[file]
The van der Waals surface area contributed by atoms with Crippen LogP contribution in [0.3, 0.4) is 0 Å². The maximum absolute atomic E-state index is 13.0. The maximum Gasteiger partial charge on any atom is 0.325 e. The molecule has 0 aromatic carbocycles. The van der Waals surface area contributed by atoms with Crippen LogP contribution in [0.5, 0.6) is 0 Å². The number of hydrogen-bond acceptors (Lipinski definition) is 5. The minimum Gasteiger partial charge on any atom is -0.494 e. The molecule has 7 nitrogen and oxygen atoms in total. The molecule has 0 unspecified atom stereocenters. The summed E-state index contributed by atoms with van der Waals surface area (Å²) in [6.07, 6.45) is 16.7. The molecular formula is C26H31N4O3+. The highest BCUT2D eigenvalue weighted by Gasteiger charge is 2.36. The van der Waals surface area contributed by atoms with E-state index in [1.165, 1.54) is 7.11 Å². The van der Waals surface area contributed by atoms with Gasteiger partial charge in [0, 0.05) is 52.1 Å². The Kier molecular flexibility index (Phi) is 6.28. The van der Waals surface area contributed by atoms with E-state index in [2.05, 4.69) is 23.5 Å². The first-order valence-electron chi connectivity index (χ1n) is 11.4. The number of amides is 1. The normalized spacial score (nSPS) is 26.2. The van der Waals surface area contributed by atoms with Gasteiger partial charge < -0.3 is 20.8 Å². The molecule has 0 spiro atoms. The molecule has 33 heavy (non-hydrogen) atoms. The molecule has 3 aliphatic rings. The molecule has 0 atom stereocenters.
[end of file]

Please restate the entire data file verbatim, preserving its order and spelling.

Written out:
The van der Waals surface area contributed by atoms with Crippen LogP contribution in [0.3, 0.4) is 0 Å². The maximum absolute atomic E-state index is 13.0. The maximum Gasteiger partial charge on any atom is 0.325 e. The molecule has 0 aromatic carbocycles. The van der Waals surface area contributed by atoms with Crippen LogP contribution in [0.5, 0.6) is 0 Å². The number of hydrogen-bond acceptors (Lipinski definition) is 5. The minimum Gasteiger partial charge on any atom is -0.494 e. The molecule has 7 nitrogen and oxygen atoms in total. The molecule has 0 unspecified atom stereocenters. The summed E-state index contributed by atoms with van der Waals surface area (Å²) in [6.07, 6.45) is 16.7. The molecular formula is C26H31N4O3+. The highest BCUT2D eigenvalue weighted by Gasteiger charge is 2.36. The van der Waals surface area contributed by atoms with E-state index in [1.165, 1.54) is 7.11 Å². The van der Waals surface area contributed by atoms with Gasteiger partial charge in [0, 0.05) is 52.1 Å². The Kier molecular flexibility index (Phi) is 6.28. The van der Waals surface area contributed by atoms with E-state index in [2.05, 4.69) is 23.5 Å². The first-order valence-electron chi connectivity index (χ1n) is 11.4. The number of amides is 1. The normalized spacial score (nSPS) is 26.2. The van der Waals surface area contributed by atoms with Gasteiger partial charge < -0.3 is 20.8 Å². The molecule has 0 spiro atoms. The molecule has 33 heavy (non-hydrogen) atoms. The molecule has 3 aliphatic rings. The molecule has 0 atom stereocenters.